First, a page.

I like to use a matrix to think through which marketing activities will bring the highest return on the cheap.

The Marketing ROI Matrix


Low Impact/High Investment

  • TV ads
  • Too many print advertisements in newspapers, magazines, etc.
  • Unstrategic Events (unsuited for audience, lack of follow through, etc.)
  • Billboard ads
  • Adwords or social media ads without a comprehensive marketing/inbound strategy

High Impact/High Investment

  • Targeted Web Video Marketing
  • Strategic Events
  • Inbound or content marketing with Chief Content Officer
  • Social media marketing with hired Social Media Manager
  • Hiring a consultant and revamping entire website to hit your marketing goals

Low Impact/Low Investment

  • Haphazard dabbling in social media, blogging, etc. (no one assigned and there’s no plan)
  • Cheap websites without an inbound marketing plan to drive traffic and measure success

High Impact/Low Investment

  • Creating a strategic marketing plan with a realistic budget
  • Blogging
  • Self-generated white papers, brochures, checklists, etc.
  • Infographics
  • Social media managed by a plan and assigned tasks for volunteers

Use the matrix to choose the strategies that fit your current marketing budget and strategic plan.

 

While I love the feeling of getting the highest impact for the lowest cost, there really is a time to invest higher amounts of funds into certain strategic marketing ventures. And you’ll need to grit your teeth and make the investment from time to time.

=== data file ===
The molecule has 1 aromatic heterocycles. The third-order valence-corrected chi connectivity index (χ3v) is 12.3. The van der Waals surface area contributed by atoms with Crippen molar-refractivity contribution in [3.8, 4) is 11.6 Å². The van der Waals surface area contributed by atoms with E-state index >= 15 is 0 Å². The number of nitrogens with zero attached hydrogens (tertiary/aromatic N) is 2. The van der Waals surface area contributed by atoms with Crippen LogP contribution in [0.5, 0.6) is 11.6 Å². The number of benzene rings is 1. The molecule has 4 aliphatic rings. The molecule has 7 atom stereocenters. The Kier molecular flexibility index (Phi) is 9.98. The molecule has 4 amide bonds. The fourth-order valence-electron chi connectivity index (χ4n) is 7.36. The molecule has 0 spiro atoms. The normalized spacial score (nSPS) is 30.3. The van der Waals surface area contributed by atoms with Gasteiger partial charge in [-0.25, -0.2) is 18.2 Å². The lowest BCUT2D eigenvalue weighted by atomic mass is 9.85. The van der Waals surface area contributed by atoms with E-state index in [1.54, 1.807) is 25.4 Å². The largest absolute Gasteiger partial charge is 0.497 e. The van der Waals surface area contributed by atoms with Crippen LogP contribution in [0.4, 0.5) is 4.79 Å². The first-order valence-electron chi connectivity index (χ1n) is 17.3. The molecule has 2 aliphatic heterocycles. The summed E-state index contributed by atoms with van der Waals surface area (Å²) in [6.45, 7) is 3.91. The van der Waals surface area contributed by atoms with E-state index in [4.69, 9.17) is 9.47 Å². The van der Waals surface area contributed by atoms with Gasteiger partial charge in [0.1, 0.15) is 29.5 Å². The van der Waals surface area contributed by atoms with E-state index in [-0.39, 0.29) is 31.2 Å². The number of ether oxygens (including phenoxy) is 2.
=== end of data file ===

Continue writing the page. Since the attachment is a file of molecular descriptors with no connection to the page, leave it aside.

However, if you’re just starting out with your first strategic inbound marketing strategy, I highly recommend that you stay in the High Impact/Low Investment quadrant.

 

No need to move on to High Impact/High Investment quadrant until you’ve firmly established traffic, clicks, or other KPI’s using the more economical, yet powerful, strategies in the High Impact/Low Investment quadrant.

 

In fact, without these “cheaper” strategies in place, the high investment strategies will not be as fruitful for you.

 

Once you’ve got those two quadrants covered in your budget (and if you’ve got more to spend), I recommend that you look at the Low Impact/High Investment quadrant and consider some of these strategies. While being “low impact,” these activities do well in creating awareness of your brand, which will eventually lead to greater results in the other marketing efforts you can actually measure.

 

So, now that you’ve firmly thought through 1.) who your audience is, 2.) what your organization’s priorities are regarding marketing, and 3.) what marketing activities will bring the most impact for the least amount of money, you’re ready to start adding up the dollars you’ll need for it all.

 

And by going about it this way, you can confidently justify each expense you’re planning to make.

 

This post was originally published at http://www.caylor-solutions.com/create-higher-education-marketing-budget/

Bart Caylor

Bart Caylor

President at Caylor Solutions

Bart Caylor is president of Caylor Solutions, an education marketing and branding firm in Indianapolis. As a first-generation college student, Caylor has a passion for helping schools tell their unique story through both digital and traditional marketing and communication channels.

http://www.caylor-solutions.com